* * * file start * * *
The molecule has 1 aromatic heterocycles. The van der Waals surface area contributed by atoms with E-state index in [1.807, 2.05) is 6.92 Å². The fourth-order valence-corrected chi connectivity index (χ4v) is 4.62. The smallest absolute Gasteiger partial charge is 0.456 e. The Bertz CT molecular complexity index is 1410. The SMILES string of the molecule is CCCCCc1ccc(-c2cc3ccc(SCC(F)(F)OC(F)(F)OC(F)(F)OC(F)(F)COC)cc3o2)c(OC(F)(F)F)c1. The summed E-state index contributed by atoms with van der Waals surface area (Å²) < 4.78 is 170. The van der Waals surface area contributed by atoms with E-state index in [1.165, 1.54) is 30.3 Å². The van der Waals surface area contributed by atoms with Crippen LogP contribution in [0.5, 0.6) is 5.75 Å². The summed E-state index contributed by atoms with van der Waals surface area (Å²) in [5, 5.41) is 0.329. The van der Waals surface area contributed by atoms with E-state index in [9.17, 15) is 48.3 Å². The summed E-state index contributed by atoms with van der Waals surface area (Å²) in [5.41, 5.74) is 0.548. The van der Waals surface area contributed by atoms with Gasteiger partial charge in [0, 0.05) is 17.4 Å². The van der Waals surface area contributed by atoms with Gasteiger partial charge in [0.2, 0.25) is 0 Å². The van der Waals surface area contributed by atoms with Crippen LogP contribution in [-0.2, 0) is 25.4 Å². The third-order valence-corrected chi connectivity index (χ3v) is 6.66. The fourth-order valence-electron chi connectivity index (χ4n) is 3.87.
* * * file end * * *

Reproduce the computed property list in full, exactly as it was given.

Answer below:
The molecule has 1 aromatic heterocycles. The van der Waals surface area contributed by atoms with E-state index in [1.807, 2.05) is 6.92 Å². The fourth-order valence-corrected chi connectivity index (χ4v) is 4.62. The smallest absolute Gasteiger partial charge is 0.456 e. The Bertz CT molecular complexity index is 1410. The SMILES string of the molecule is CCCCCc1ccc(-c2cc3ccc(SCC(F)(F)OC(F)(F)OC(F)(F)OC(F)(F)COC)cc3o2)c(OC(F)(F)F)c1. The summed E-state index contributed by atoms with van der Waals surface area (Å²) < 4.78 is 170. The van der Waals surface area contributed by atoms with E-state index in [1.165, 1.54) is 30.3 Å². The van der Waals surface area contributed by atoms with Crippen LogP contribution in [0.5, 0.6) is 5.75 Å². The summed E-state index contributed by atoms with van der Waals surface area (Å²) in [5, 5.41) is 0.329. The van der Waals surface area contributed by atoms with E-state index in [9.17, 15) is 48.3 Å². The summed E-state index contributed by atoms with van der Waals surface area (Å²) in [5.41, 5.74) is 0.548. The van der Waals surface area contributed by atoms with Gasteiger partial charge in [0, 0.05) is 17.4 Å². The van der Waals surface area contributed by atoms with Gasteiger partial charge in [0.2, 0.25) is 0 Å². The van der Waals surface area contributed by atoms with Crippen LogP contribution in [-0.2, 0) is 25.4 Å². The third-order valence-corrected chi connectivity index (χ3v) is 6.66. The fourth-order valence-electron chi connectivity index (χ4n) is 3.87.